The abuse of social democracy

“Scotland has, over many decades, developed a more social democratic political culture than exists certainly in the south of England,” opines Iain Macwhirter in “Disunited Kingdom,” his compelling account of the referendum campaign. Young people, he says, “increasingly see independence as the only viable challenge to globalisation and the dominance of neoliberalism.” And he cites the “apparent success of the Nordic model in providing a social democratic escape route from globalisation” as reviving faith in radical action.

The account may be excellent but the analysis is, like much of political commentary in Scotland, flawed, even lazy. Scots are, according to both the British and Scottish social attitudes surveys, marginally more “left-wing” than the English just as they are slightly more “Europhilic.” (A YouGov survey of mid-May 2015 for the Sunday Times is much more clear-cut: Scots are far more likely to see themselves as “left” compared with the English and Welsh but this finding is unusually different.) Scottish voters, however, still managed to back UKIP in sufficient numbers at the European elections in May 2014 to send a (single) MEP for that party to Strasbourg/Brussels.

More critically, “social democracy” is bandied about as a defining characteristic of Scottish politics – without ever being defined. The First Minister, Nicola Sturgeon, is widely praised as “a leading European social democrat” – again, without any content to that phrase. In David Torrance’s workmanlike biography, published earlier this year, she is said to be searching for “much more than just Salmondism with a social conscience.”  The very unofficial biographer quotes her (via the FT) as saying: ‘I am a social democrat, I believe in pursuing greater equality…and social justice” before going on to talk up a “vibrant business base” generating the “wealth that makes that possible.”

More recently, at Tynecastle Stadium launching the Scottish Business Pledge, she said:

Essentially, our economic strategy sets out a vision of an economy based on innovation rather than insecurity; high skills, not low wages; enhanced productivity instead of reduced job security. We want to climb the global competitiveness rankings on quality, rather than racing to the bottom on costs.”

This, again, hardly defines social democracy and her speech was firmly placed within the mainstream of current institutional economic thinking on the perils of inequality (IMF/OECD) and the merits of boosting both productivity and exports.

In most Scottish political discourse “social democracy” appears to be a pre-Third Way emphasis on a benign state intervening to mitigate the worst side-effects of capitalist markets, to redistribute some wealth and income and to provide a protective cover for people in need. It is sustained government spending backed by relatively high and progressive rates of taxation: obviously so ‘vieu jeu‘ the Scottish Government hasn’t touched such levers in the last eight years, especially the latter though it can do so.

Social democracy is, more obviously, defined by what it isn’t: the craven accommodation with neoliberalism, light-touch regulation of the financial sector, cuts in welfare and, most recently, austerity that characterised/s New Labour and other (old Second International) ‘democratic socialist’ parties such as the German SPD, Spain’s PSOE, Greece’s Pasok and, now, France’s PS. It is sometimes seen as “looking after the interests and needs” of the industrialised working class and its unions – when these are in steep decline, not least in Scotland, under the impact of globalisation/the new international division of labour.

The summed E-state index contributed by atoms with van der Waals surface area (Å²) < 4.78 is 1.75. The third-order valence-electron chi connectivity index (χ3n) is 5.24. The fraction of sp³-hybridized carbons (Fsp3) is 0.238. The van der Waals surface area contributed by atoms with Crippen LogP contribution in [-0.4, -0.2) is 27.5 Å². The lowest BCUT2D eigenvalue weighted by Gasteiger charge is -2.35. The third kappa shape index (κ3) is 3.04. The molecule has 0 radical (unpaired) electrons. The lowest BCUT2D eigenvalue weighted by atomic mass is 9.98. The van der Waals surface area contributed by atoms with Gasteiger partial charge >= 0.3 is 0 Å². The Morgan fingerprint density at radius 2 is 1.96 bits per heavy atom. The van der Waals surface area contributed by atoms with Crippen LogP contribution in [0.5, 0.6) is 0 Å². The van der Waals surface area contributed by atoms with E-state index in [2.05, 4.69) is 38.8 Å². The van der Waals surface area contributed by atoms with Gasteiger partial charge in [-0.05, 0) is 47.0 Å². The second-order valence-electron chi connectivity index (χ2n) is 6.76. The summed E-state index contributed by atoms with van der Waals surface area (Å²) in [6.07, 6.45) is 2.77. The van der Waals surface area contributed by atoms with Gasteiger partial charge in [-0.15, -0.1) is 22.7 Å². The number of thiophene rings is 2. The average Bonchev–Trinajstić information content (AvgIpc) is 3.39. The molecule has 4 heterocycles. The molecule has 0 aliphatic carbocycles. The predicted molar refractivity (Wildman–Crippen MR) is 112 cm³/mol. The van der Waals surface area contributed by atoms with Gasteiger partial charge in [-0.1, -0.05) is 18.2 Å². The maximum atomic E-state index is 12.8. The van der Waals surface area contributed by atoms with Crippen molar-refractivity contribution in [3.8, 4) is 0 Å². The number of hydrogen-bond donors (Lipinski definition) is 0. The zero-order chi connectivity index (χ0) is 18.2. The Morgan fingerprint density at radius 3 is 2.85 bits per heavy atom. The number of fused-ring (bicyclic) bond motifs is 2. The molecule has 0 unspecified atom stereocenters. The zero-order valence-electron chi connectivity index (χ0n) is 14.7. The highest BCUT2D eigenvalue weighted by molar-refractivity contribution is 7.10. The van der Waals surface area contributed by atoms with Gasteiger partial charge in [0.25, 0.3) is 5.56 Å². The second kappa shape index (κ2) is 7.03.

Rarely – Gerry Hassan is an exception – is the crisis of “social democracy” or, at least, traditional social democrat parties, acknowledged, let alone analysed. The SPD may be in co-habiting power in Berlin but its electoral base is barely above 20%. The Dutch PvdA, prone to lecturing Syriza, Tsipras and Varoufakis, on the need for further austerity and impoverishment of the Greek poor, is in an even worse predicament. Even the much-lauded Nordic model is faltering – viz the rise of the Far Right in Denmark, Finland and Sweden.

All of this suggests that the very concept of social democracy ought to be re-examined, if not reinvented, to make it fit for the future – and offer hope to millions punished for a crisis that was no fault of their own and excluded from tasting even the tiniest trickle of wealth diverted from the floods of money pouring into the mauls of the already super-rich and the over-mighty global corporations owing no societal allegiance or accountability, not even to their shareholders. It is these – not “markets” – that are at then heart of the neoliberal agenda and its main beneficiaries.

Belatedly, seven or eight years after the Great Recession began in the wake of the banking crisis, social democratic thinkers are starting to revaluate what “social democracy” means – and, indeed, the role of regulated, democratic and diverse markets, recapturing the very idea as more than just the enrichment of individuals/corporations and, rather, the equitable delivery of goods and services to the many.  But little or none of that thinking has percolated into Scottish political discourse where incantation (“ending austerity/poverty/inequality”) is preferred to insight, let alone insurrection against corporations and financiers/rentiers.

We should come clean: the fight to reverse inequality – not least in educational outcomes and opportunities – has not even begun; redistribution has been a chimera; poverty is enduring. Rethinking social democracy, rather than just fantasising about it, is a pre-condition for beginning that necessary process. Meantime, it would be good if we stopped using the phrase entirely.


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